If you've already switched energy supplier and are getting a great price on your home electricity and gas, these simple home energy saving tips could help make your energy payments even cheaper. Doing two or three of these small things could add up to some fairly major savings, all you have to do is invest a little time. If you haven't yet found the cheapest deal for your gas and electricity, just pop your postcode into the box on your right...
It might be obvious, but by wearing some extra layers you can turn the heating down. It’ll help you reduce your home energy costs and you can bask in the warmth of knowing you've reduced your carbon footprint, so all's good.
Installing a thermostat to monitor temperature in a room could reduce your home gas bill by £70 per year and your carbon footprint by 280kg.
If everyone in the UK turned their TV’s off overnight instead of leaving them on standby, it would save £66million across the UK on home energy bills. The amount of energy used while on standby depends on the appliance, you can be certain though that turning it off at the wall rather than leaving it on standby will save you money on your home energy payments.
This is a really simple way of reducing the cost of your home energy bill. If you’re not using a phone or laptop charger, unplug it. The amount of energy they use depends on the individual charger, but if you have a few plugged in around your house 24 hours a day the cost of them will start to add up. One way to check is to feel how warm they are, the more heat the less efficient the charger is, and the more energy it’s wasting.
Remember to bleed your radiators regularly and defrost your freezer every 6-12 months. This will help keep both as energy efficient as possible, and reduce your home energy bills.
Caulk up any holes or cracks in door and window frames to trap the warm air inside. It’ll help save money on your gas bill as your home won’t be cooling down as quickly thanks to the cold outside air.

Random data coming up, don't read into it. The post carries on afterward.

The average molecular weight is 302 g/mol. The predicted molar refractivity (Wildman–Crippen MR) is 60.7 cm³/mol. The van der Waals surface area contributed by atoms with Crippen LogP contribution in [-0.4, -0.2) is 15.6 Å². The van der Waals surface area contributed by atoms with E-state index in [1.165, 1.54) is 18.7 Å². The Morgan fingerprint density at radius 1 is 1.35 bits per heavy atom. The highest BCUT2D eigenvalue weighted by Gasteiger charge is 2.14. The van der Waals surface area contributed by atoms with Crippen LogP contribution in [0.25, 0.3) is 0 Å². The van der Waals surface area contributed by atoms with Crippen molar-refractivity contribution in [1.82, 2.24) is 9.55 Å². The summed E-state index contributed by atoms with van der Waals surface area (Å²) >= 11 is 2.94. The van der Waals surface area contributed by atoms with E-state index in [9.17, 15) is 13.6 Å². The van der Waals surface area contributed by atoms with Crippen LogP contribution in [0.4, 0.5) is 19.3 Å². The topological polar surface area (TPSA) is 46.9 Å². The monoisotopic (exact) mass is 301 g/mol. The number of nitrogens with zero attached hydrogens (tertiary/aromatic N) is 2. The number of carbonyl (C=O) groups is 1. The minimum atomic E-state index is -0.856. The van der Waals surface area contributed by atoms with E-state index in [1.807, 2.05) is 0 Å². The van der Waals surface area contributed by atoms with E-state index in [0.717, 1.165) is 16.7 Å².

Try to avoid putting furniture in front of the radiator as it’ll absorb heat and make your radiator less efficient at heating the room. Having radiators underneath windows may also be less efficient if you don’t have double glazing, as rising heat will be lost through the window.
If you decide to light the fire over winter, or when you just have the heating on, you don’t need to heat the whole house (Remember the saying 'were you born in a barn'?). By shutting the doors, the warmth will stay trapped in the rooms you want heated and you should see a noticeable change in the price of your home energy bill.
It may sound like a silly idea, but putting a sheet of foil behind your radiators will help reflect the heat back into your house, meaning you'll lose less through the wall.
Installing loft insulation typically costs around £250 and over the course of a year can save you £145*, so after 2 years you’ll be seeing a return on your investment. For peace of mind, you’re also reducing your CO2 emissions by 730kg per year. Cheaper alternatives are available, such as hanging some thicker drapes on your windows or putting up some plastic insulation film on your windows.
By using energy saving light bulbs, you can reduce your yearly electricity bill by £3 per bulb. It may not sound like much but even if you only have 15 bulbs in your entire house, you could save an extra £45 a year, which isn’t bad considering you just put a different box of bulbs in your shopping trolley.
After installing a thermostat, pop on your jumper and turn your heating down by a few degrees. Turning down a room thermostat by 1degree could save you around £55* a year on your home gas bill! (And reduce your carbon footprint by 230kg).
Fitting your hot water tank with a thermostat could save you up to £30 a year and reduce your carbon footprint by 130kg. Fitting an insulation jacket could reduce your home gas bill by £40 and your carbon footprint by 170kg.
Modern appliances are much more energy efficient than those that were made 10-15 years ago or more. If your fridge, freezer, microwave, or other appliance is quite old, consider replacing it. All modern appliances are given a rating on the BRFC efficiency scale to indicate how energy efficient they are.